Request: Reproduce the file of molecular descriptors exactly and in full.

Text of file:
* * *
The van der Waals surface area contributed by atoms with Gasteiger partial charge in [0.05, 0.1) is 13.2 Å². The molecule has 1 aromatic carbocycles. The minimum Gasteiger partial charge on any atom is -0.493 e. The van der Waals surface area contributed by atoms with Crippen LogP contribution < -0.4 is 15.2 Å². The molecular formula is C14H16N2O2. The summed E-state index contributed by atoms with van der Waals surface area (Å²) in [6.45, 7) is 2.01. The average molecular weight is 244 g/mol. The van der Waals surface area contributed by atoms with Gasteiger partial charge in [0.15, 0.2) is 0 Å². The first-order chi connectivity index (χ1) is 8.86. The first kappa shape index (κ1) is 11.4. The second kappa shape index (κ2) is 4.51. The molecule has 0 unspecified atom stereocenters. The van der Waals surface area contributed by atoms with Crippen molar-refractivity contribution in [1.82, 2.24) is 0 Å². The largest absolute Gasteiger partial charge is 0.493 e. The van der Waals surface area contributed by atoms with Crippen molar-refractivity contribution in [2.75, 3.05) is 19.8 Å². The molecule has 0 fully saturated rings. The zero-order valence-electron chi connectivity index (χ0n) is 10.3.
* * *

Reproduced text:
The van der Waals surface area contributed by atoms with Gasteiger partial charge in [0.05, 0.1) is 13.2 Å². The molecule has 1 aromatic carbocycles. The minimum Gasteiger partial charge on any atom is -0.493 e. The van der Waals surface area contributed by atoms with Crippen LogP contribution < -0.4 is 15.2 Å². The molecular formula is C14H16N2O2. The summed E-state index contributed by atoms with van der Waals surface area (Å²) in [6.45, 7) is 2.01. The average molecular weight is 244 g/mol. The van der Waals surface area contributed by atoms with Gasteiger partial charge in [0.15, 0.2) is 0 Å². The first-order chi connectivity index (χ1) is 8.86. The first kappa shape index (κ1) is 11.4. The second kappa shape index (κ2) is 4.51. The molecule has 0 unspecified atom stereocenters. The van der Waals surface area contributed by atoms with Crippen molar-refractivity contribution in [1.82, 2.24) is 0 Å². The largest absolute Gasteiger partial charge is 0.493 e. The van der Waals surface area contributed by atoms with Crippen molar-refractivity contribution in [2.75, 3.05) is 19.8 Å². The molecule has 0 fully saturated rings. The zero-order valence-electron chi connectivity index (χ0n) is 10.3.